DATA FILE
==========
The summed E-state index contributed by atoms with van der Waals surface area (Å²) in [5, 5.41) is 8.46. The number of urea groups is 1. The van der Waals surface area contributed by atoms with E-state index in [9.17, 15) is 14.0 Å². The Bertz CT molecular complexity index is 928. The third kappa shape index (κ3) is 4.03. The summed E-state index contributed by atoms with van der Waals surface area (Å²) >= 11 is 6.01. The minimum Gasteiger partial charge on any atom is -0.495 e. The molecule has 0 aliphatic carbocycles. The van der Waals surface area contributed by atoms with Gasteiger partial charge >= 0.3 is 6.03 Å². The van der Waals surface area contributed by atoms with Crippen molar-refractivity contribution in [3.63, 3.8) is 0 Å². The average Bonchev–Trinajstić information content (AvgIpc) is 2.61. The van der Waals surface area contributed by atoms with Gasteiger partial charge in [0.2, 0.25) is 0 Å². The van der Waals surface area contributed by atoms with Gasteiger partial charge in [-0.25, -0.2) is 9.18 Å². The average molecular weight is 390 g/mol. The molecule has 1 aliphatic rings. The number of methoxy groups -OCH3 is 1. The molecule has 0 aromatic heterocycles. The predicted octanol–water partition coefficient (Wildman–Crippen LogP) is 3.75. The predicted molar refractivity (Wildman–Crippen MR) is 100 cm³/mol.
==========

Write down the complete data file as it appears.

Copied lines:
The summed E-state index contributed by atoms with van der Waals surface area (Å²) in [5, 5.41) is 8.46. The number of urea groups is 1. The van der Waals surface area contributed by atoms with E-state index in [9.17, 15) is 14.0 Å². The Bertz CT molecular complexity index is 928. The third kappa shape index (κ3) is 4.03. The summed E-state index contributed by atoms with van der Waals surface area (Å²) >= 11 is 6.01. The minimum Gasteiger partial charge on any atom is -0.495 e. The molecule has 0 aliphatic carbocycles. The van der Waals surface area contributed by atoms with Gasteiger partial charge >= 0.3 is 6.03 Å². The van der Waals surface area contributed by atoms with Crippen molar-refractivity contribution in [3.63, 3.8) is 0 Å². The average Bonchev–Trinajstić information content (AvgIpc) is 2.61. The van der Waals surface area contributed by atoms with Gasteiger partial charge in [0.2, 0.25) is 0 Å². The van der Waals surface area contributed by atoms with Gasteiger partial charge in [-0.25, -0.2) is 9.18 Å². The average molecular weight is 390 g/mol. The molecule has 1 aliphatic rings. The number of methoxy groups -OCH3 is 1. The molecule has 0 aromatic heterocycles. The predicted octanol–water partition coefficient (Wildman–Crippen LogP) is 3.75. The predicted molar refractivity (Wildman–Crippen MR) is 100 cm³/mol.